All eyes are on California as the State Legislature closed its 2019 calendar last week. We are analyzing this session and tracking a number of influential battles still raging across the state.
In the late hours of the 2019 session, the California legislature passed AB 5, a bill that would grant employee status, and its accompanying benefits, to certain contract workers across the state. The bill provides a straight forward test, previously established by the California Supreme Court in Dynamex, to determine when workers should be designated as employees and not independent contractors. Supporters of the gig economyhave followed this issue closely, as these businesses intentionally classify workers on their platforms as independent contractors, obviating minimum wage laws, workers' compensation coverage, and other benefits. AB 5 now moves to Governor Gavin Newsom, who is expected to sign it.
AB 5 is expected to impact at least 1 million workers in California. The major transportation network companies and their trade associations, who launched public campaigns against the legislation, have pledged tens of millions more to mount a ballot initiative campaign to exempt their member companies from AB 5. We'll keep watch to see whether this political action results in an offer that can't be refused.
Although 2019 included some amendments to the California Consumer Privacy Act (relief for Business to Business communications and exemptions for Publicly Available data) a group of CEOs from some of America's largest companies have turned their voices to Congress. In an open letter, CEOs from the Business Roundtable now call upon on Congress to agree on a “well-understood legal and regulatory framework” to govern how consumer data is collected, sold, and shared. The Business Roundtable released its Framework for ConsumerPrivacy Legislation, which provides a detailed roadmap of issues it wants a federal consumer privacy law to address. More to come on this front as the 116th Congress continues this term.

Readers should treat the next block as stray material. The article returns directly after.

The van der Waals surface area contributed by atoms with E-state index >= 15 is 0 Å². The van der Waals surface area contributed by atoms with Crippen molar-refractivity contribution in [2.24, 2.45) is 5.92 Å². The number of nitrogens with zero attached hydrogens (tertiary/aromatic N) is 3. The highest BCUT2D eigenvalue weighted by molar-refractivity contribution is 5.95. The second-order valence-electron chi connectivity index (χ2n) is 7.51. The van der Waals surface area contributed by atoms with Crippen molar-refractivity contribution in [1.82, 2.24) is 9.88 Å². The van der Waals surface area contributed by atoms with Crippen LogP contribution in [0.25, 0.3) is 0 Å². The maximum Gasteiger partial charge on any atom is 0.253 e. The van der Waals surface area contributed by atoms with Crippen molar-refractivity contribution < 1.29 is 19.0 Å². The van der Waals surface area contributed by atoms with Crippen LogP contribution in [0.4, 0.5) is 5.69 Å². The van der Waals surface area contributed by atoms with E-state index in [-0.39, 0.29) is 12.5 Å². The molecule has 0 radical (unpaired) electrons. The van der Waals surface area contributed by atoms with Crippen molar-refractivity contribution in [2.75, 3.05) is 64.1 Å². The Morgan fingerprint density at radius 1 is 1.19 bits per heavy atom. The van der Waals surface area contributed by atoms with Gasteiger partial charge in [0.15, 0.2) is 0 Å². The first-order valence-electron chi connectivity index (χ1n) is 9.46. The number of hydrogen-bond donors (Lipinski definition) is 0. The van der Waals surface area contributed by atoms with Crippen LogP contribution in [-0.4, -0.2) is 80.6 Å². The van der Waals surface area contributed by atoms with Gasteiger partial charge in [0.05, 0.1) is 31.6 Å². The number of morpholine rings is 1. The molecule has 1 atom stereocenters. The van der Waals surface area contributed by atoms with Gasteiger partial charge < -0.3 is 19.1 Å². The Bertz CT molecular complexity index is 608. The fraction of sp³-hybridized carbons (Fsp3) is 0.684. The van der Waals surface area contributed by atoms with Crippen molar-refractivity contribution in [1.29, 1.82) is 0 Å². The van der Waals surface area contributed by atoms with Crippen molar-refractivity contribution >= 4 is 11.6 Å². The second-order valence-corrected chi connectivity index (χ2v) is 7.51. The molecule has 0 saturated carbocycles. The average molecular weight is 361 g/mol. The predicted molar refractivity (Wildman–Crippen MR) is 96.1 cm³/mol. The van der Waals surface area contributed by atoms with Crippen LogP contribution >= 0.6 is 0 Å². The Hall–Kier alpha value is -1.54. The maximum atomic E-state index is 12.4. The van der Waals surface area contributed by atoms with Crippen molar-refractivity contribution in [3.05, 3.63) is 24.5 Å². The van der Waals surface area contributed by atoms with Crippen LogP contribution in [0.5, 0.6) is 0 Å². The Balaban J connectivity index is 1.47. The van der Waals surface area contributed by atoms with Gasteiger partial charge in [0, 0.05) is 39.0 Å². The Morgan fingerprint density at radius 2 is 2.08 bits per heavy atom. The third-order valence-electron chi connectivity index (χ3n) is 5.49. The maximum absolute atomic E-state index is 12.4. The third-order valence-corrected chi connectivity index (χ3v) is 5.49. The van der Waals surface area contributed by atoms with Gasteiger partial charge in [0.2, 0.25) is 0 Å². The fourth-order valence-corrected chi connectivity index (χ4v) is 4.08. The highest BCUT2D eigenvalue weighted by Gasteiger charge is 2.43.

Making Our Way Around the Country
New Hampshire Governor Chris Sununu vetoed a measure that would have required employers to match the pre-incident salary for returning works on partial disability who were placed in gainful employment that reasonably conforms to the employee's age, training and capacity, and was “similarly remunerative” of the employee's pre-injury work. Several industry groups criticized the change in the definition of gainful employment to require employers to pay partially disabled workers the same salary, even if the job they have been placed in is of far less value than their former position.
The leading violations of FY 2019 were: Fall protection (construction)—general requirements (29 CFR 1926.501) with 6,010 violations; Hazard communication (29 CFR 1910.1200) with 3,671 violations; and Scaffolds (construction)—general requirements (29 CFR 1926.451) with 2,813 violations. Here is a look at the complete list of the top violations for FY2019.
Back to our main story, leaders from around the industry and across the country will convene in Southern California next week for the 2019 Comp Laude® Awards and Gala. The mission of Comp Laude® is to change the narrative of workers' compensation to a more positive dialogue and bring all stakeholders to the table to participate in that conversation. The Way will be on hand next week as our own Cari Miller is a finalist for the Comp Laude® Award for Industry Influence. Congratulations to Cari and all of this year's finalists—you are all women and men of honor in our book!
Disclaimer: WorkersCompensation.com publishes independently generated writings from a variety of workers' compensation industry stakeholders. The opinions expressed are solely those of the author and do not necessarily reflect those of WorkersCompensation.com.